The 2016 Presidential Election, an election cycle that will be remembered for a long time as the two presidential candidates were choices in which many voters had to “choose the lesser evil”. However, Donald Trump, our president-elect was able to win the presidential election due to his ability to win the hearts and minds of rural America as they saw him as a candidate who would vouch for their hardships. He appeared as a candidate, with no political ties; one with the average American despite being a multi-billionaire, who would change the establishment which seemingly no longer cared for the American people, who are the most important. Americans sacrifice democratic ideals and only intervene when corruption and greed is high, a time which appeared in the 2016 Presidential Election.

Kevin Kim is a fourth-year Political Science major who enjoy camping, football, and motorcycle riding. He plans on continuing his career in the US Army after graduating from Cal Poly Pomona.

Student Blog Post: Faithless electors may come into play later this month

The “Student Blog Post” series invites students from my PLS 321: Electoral Process course to author their own blogs about recent election events.

electors faithless illegal

As everyone knows, Donald Trump has been declared president-elect. But what people may not know is that the Electoral College meets December 19th, 2016 to officially vote and elect President. In controversy, a presidential elector, representing the state of Texas, declared this week that he would not vote for Donald Trump. This makes this Texan elector the second person to refuse to cast his vote in accordance to his state election results, as the Texas’ Electoral College vote went to Donald Trump. Texan Republican elector, Art Sisneros, went as far to state that he would rather resign than vote for Donald Trump. And he is not alone, as a handful of electors, whom are to cast their vote on December 19th, are outspokenly showing their disdain for Donald Trump.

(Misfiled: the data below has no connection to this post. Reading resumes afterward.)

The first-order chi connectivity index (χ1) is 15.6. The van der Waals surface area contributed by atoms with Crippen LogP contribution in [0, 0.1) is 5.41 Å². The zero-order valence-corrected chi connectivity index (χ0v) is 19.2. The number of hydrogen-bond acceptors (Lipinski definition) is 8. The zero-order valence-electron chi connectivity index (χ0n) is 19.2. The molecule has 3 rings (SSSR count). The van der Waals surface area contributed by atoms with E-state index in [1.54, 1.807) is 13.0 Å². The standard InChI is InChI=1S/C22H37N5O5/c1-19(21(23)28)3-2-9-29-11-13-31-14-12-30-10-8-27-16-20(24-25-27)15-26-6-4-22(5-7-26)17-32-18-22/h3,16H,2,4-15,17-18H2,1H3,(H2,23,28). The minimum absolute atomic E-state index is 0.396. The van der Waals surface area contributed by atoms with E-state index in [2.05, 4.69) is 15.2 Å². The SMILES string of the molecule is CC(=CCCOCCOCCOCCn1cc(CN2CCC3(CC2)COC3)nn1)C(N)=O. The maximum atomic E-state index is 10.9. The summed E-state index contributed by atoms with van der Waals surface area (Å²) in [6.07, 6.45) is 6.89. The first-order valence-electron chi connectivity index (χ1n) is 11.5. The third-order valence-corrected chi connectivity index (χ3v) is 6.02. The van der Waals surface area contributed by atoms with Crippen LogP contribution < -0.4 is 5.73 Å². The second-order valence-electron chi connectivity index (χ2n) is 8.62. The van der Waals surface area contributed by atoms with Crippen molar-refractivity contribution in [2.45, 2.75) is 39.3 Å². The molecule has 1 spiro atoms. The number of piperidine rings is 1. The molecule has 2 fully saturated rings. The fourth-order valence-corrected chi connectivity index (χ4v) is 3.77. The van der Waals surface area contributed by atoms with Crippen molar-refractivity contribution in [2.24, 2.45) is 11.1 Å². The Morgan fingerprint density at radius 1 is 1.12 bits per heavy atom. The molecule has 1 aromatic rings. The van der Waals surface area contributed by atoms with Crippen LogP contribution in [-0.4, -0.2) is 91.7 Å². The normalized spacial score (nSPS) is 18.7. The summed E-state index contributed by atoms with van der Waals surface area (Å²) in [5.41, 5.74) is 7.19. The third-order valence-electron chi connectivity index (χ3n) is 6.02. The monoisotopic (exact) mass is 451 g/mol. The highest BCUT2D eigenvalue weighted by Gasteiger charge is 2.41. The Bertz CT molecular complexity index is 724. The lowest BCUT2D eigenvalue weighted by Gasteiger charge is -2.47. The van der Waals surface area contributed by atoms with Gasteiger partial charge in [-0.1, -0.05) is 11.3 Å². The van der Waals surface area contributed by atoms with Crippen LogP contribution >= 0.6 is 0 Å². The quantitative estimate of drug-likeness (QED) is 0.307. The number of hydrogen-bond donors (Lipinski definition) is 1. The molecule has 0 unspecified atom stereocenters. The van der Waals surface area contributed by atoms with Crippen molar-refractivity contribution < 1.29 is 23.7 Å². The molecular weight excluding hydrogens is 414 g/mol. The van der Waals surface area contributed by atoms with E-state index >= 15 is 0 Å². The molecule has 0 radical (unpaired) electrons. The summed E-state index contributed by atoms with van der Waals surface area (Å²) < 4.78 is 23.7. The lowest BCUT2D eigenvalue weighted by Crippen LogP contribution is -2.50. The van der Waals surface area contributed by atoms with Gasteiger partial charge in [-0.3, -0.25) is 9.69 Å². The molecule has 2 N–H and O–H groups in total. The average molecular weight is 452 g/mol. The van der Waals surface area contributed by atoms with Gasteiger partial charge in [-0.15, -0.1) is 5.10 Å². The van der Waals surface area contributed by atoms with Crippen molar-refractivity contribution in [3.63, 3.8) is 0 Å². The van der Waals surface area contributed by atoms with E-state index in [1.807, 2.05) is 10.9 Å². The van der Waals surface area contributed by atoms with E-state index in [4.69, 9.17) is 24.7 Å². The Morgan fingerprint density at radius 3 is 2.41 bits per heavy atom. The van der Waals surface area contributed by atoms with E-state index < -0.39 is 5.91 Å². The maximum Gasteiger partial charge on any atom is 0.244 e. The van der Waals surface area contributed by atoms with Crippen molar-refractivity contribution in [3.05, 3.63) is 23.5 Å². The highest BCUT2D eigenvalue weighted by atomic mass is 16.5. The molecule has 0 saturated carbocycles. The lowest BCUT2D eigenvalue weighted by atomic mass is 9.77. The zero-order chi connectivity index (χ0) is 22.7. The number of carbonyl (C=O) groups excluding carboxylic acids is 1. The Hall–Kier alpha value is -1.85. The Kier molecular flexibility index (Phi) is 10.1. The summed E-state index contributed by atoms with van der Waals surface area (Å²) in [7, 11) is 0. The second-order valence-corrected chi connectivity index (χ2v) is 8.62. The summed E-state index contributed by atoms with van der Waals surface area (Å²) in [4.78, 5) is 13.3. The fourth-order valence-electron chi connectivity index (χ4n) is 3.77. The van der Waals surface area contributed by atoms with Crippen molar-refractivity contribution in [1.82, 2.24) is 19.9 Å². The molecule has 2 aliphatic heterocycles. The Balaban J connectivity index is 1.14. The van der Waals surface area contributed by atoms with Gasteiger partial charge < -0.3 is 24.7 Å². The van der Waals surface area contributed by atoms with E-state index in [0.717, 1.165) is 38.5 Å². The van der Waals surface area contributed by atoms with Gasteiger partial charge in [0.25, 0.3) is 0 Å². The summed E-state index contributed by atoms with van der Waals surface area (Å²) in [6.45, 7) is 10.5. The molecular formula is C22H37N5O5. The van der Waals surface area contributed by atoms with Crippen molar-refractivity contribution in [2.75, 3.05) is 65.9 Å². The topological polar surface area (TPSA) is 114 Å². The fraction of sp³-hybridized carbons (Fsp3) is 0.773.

Samuel Miles of Pennsylvania had the distinction of being the first elector to refuse to vote for his state’s electoral victor, in 1796. Miles was a Federalist who had been pledged to vote for the Federalist candidate, John Adams, but rather cast his vote for Democratic-Republican candidate Thomas Jefferson. Now, refusing to vote in the favor of your state is not unheard of, but it is quite rare in American history.

To determine if these rebellious electors will be punished, let’s look at the law. Now, the Constitution does not specifically require electors to cast their votes according to the popular vote in their states, but the laws of 29 states and the District of Columbia bind electors to do so. Some states even go as far to require pledges or threaten fines or criminal action, according to a summary of state laws by the National Assn. of Secretaries of State. So far, no elector has actually been punished, but we shall see after December 19th how these electors actually vote.

It is not unheard of for electors to not vote in the favor of their state, although it is rare. There has been a lot of controversy over Donald Trump as president-elect, as shown through the numerous rallies, marches, and protests. However, the point of the Electoral College is to give all states a say in who becomes President; thus, electors should vote based on the people they represent. Yet, as more and more people resist against the notion of Trump becoming president, the electors in the Electoral College can’t but help to try to give these people a voice. Because in end, the electors are a representation of the people, and if the people are angry, shouldn’t the electors be too?